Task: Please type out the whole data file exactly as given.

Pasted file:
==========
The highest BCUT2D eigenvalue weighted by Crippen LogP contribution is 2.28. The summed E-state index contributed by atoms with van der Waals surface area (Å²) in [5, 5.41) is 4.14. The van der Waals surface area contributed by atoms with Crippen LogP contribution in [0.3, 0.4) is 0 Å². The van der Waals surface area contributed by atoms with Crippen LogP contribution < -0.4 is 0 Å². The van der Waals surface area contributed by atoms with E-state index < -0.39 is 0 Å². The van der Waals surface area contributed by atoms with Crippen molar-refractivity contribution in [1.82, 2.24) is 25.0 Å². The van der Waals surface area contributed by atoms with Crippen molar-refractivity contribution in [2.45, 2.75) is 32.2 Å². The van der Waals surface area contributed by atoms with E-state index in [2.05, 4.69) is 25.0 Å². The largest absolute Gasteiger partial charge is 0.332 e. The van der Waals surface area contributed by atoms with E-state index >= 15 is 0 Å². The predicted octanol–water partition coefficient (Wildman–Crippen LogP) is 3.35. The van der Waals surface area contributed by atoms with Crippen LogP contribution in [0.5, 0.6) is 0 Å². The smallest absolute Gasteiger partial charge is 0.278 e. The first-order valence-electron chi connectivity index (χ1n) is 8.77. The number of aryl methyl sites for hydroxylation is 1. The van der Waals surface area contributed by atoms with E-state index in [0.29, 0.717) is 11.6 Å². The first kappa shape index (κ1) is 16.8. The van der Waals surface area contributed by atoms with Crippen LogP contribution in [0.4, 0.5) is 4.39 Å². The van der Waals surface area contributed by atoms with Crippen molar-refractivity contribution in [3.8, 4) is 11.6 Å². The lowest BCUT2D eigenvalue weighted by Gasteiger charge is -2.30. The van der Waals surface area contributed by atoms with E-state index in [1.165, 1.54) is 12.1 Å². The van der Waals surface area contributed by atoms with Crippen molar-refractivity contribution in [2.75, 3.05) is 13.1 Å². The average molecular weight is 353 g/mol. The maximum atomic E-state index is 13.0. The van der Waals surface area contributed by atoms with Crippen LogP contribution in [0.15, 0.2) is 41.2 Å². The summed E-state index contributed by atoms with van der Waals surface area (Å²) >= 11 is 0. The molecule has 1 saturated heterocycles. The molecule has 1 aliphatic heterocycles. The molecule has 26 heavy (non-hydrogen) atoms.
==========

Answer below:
The highest BCUT2D eigenvalue weighted by Crippen LogP contribution is 2.28. The summed E-state index contributed by atoms with van der Waals surface area (Å²) in [5, 5.41) is 4.14. The van der Waals surface area contributed by atoms with Crippen LogP contribution in [0.3, 0.4) is 0 Å². The van der Waals surface area contributed by atoms with Crippen LogP contribution < -0.4 is 0 Å². The van der Waals surface area contributed by atoms with E-state index < -0.39 is 0 Å². The van der Waals surface area contributed by atoms with Crippen molar-refractivity contribution in [1.82, 2.24) is 25.0 Å². The van der Waals surface area contributed by atoms with Crippen molar-refractivity contribution in [2.45, 2.75) is 32.2 Å². The van der Waals surface area contributed by atoms with E-state index in [2.05, 4.69) is 25.0 Å². The largest absolute Gasteiger partial charge is 0.332 e. The van der Waals surface area contributed by atoms with E-state index >= 15 is 0 Å². The predicted octanol–water partition coefficient (Wildman–Crippen LogP) is 3.35. The van der Waals surface area contributed by atoms with Crippen LogP contribution in [0.5, 0.6) is 0 Å². The smallest absolute Gasteiger partial charge is 0.278 e. The first-order valence-electron chi connectivity index (χ1n) is 8.77. The number of aryl methyl sites for hydroxylation is 1. The van der Waals surface area contributed by atoms with E-state index in [0.29, 0.717) is 11.6 Å². The first kappa shape index (κ1) is 16.8. The van der Waals surface area contributed by atoms with Crippen LogP contribution in [0.4, 0.5) is 4.39 Å². The van der Waals surface area contributed by atoms with Crippen molar-refractivity contribution in [3.8, 4) is 11.6 Å². The lowest BCUT2D eigenvalue weighted by Gasteiger charge is -2.30. The van der Waals surface area contributed by atoms with E-state index in [1.165, 1.54) is 12.1 Å². The van der Waals surface area contributed by atoms with Crippen molar-refractivity contribution in [2.75, 3.05) is 13.1 Å². The average molecular weight is 353 g/mol. The maximum atomic E-state index is 13.0. The van der Waals surface area contributed by atoms with Crippen LogP contribution in [0.15, 0.2) is 41.2 Å². The summed E-state index contributed by atoms with van der Waals surface area (Å²) >= 11 is 0. The molecule has 1 saturated heterocycles. The molecule has 1 aliphatic heterocycles. The molecule has 26 heavy (non-hydrogen) atoms.